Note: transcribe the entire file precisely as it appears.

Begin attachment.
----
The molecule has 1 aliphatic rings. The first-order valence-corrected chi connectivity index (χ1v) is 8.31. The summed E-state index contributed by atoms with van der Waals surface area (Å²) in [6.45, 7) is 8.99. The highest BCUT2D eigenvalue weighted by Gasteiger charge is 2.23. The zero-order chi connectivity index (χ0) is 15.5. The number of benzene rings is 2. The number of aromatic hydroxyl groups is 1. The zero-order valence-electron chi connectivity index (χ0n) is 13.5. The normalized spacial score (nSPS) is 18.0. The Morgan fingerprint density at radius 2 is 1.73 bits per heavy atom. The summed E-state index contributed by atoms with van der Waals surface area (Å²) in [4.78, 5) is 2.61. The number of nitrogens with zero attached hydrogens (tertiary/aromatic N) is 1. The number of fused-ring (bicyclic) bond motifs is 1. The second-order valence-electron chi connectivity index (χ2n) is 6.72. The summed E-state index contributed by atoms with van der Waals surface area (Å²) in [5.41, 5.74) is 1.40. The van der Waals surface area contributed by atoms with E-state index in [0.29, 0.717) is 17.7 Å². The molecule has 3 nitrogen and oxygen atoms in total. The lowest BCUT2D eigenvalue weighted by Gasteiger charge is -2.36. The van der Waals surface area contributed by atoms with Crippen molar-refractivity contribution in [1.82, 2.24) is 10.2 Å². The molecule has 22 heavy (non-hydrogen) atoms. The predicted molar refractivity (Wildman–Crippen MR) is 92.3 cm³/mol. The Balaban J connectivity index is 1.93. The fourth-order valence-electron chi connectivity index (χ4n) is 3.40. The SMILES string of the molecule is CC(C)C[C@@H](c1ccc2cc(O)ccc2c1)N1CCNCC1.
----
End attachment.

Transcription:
The molecule has 1 aliphatic rings. The first-order valence-corrected chi connectivity index (χ1v) is 8.31. The summed E-state index contributed by atoms with van der Waals surface area (Å²) in [6.45, 7) is 8.99. The highest BCUT2D eigenvalue weighted by Gasteiger charge is 2.23. The zero-order chi connectivity index (χ0) is 15.5. The number of benzene rings is 2. The number of aromatic hydroxyl groups is 1. The zero-order valence-electron chi connectivity index (χ0n) is 13.5. The normalized spacial score (nSPS) is 18.0. The Morgan fingerprint density at radius 2 is 1.73 bits per heavy atom. The summed E-state index contributed by atoms with van der Waals surface area (Å²) in [4.78, 5) is 2.61. The number of nitrogens with zero attached hydrogens (tertiary/aromatic N) is 1. The number of fused-ring (bicyclic) bond motifs is 1. The second-order valence-electron chi connectivity index (χ2n) is 6.72. The summed E-state index contributed by atoms with van der Waals surface area (Å²) in [5.41, 5.74) is 1.40. The van der Waals surface area contributed by atoms with E-state index in [0.29, 0.717) is 17.7 Å². The molecule has 3 nitrogen and oxygen atoms in total. The lowest BCUT2D eigenvalue weighted by Gasteiger charge is -2.36. The van der Waals surface area contributed by atoms with Crippen molar-refractivity contribution in [1.82, 2.24) is 10.2 Å². The molecule has 22 heavy (non-hydrogen) atoms. The predicted molar refractivity (Wildman–Crippen MR) is 92.3 cm³/mol. The Balaban J connectivity index is 1.93. The fourth-order valence-electron chi connectivity index (χ4n) is 3.40. The SMILES string of the molecule is CC(C)C[C@@H](c1ccc2cc(O)ccc2c1)N1CCNCC1.